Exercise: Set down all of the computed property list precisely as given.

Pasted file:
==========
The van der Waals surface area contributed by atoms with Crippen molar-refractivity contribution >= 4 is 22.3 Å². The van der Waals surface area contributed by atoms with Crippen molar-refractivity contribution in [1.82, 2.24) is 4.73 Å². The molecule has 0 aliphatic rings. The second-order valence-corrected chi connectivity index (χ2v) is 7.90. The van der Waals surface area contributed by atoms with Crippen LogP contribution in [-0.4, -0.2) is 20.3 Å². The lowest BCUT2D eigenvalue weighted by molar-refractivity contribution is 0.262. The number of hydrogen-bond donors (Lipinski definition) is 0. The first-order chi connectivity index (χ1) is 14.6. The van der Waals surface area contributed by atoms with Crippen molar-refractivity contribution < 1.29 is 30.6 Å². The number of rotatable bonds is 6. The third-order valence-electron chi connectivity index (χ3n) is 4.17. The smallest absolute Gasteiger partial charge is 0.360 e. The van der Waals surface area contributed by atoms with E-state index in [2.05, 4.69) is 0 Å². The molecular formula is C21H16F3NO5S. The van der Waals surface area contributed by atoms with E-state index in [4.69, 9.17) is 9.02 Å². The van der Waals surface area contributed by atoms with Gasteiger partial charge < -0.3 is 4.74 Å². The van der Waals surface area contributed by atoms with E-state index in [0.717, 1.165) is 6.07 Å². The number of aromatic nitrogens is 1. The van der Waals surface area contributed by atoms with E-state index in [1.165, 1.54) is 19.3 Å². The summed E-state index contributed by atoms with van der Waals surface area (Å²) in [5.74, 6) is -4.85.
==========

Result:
The van der Waals surface area contributed by atoms with Crippen molar-refractivity contribution >= 4 is 22.3 Å². The van der Waals surface area contributed by atoms with Crippen molar-refractivity contribution in [1.82, 2.24) is 4.73 Å². The molecule has 0 aliphatic rings. The second-order valence-corrected chi connectivity index (χ2v) is 7.90. The van der Waals surface area contributed by atoms with Crippen LogP contribution in [-0.4, -0.2) is 20.3 Å². The lowest BCUT2D eigenvalue weighted by molar-refractivity contribution is 0.262. The number of hydrogen-bond donors (Lipinski definition) is 0. The first-order chi connectivity index (χ1) is 14.6. The van der Waals surface area contributed by atoms with Crippen molar-refractivity contribution < 1.29 is 30.6 Å². The number of rotatable bonds is 6. The third-order valence-electron chi connectivity index (χ3n) is 4.17. The smallest absolute Gasteiger partial charge is 0.360 e. The van der Waals surface area contributed by atoms with E-state index in [2.05, 4.69) is 0 Å². The molecular formula is C21H16F3NO5S. The van der Waals surface area contributed by atoms with E-state index in [4.69, 9.17) is 9.02 Å². The van der Waals surface area contributed by atoms with Gasteiger partial charge < -0.3 is 4.74 Å². The van der Waals surface area contributed by atoms with E-state index in [0.717, 1.165) is 6.07 Å². The number of aromatic nitrogens is 1. The van der Waals surface area contributed by atoms with E-state index in [1.165, 1.54) is 19.3 Å². The summed E-state index contributed by atoms with van der Waals surface area (Å²) in [5.74, 6) is -4.85.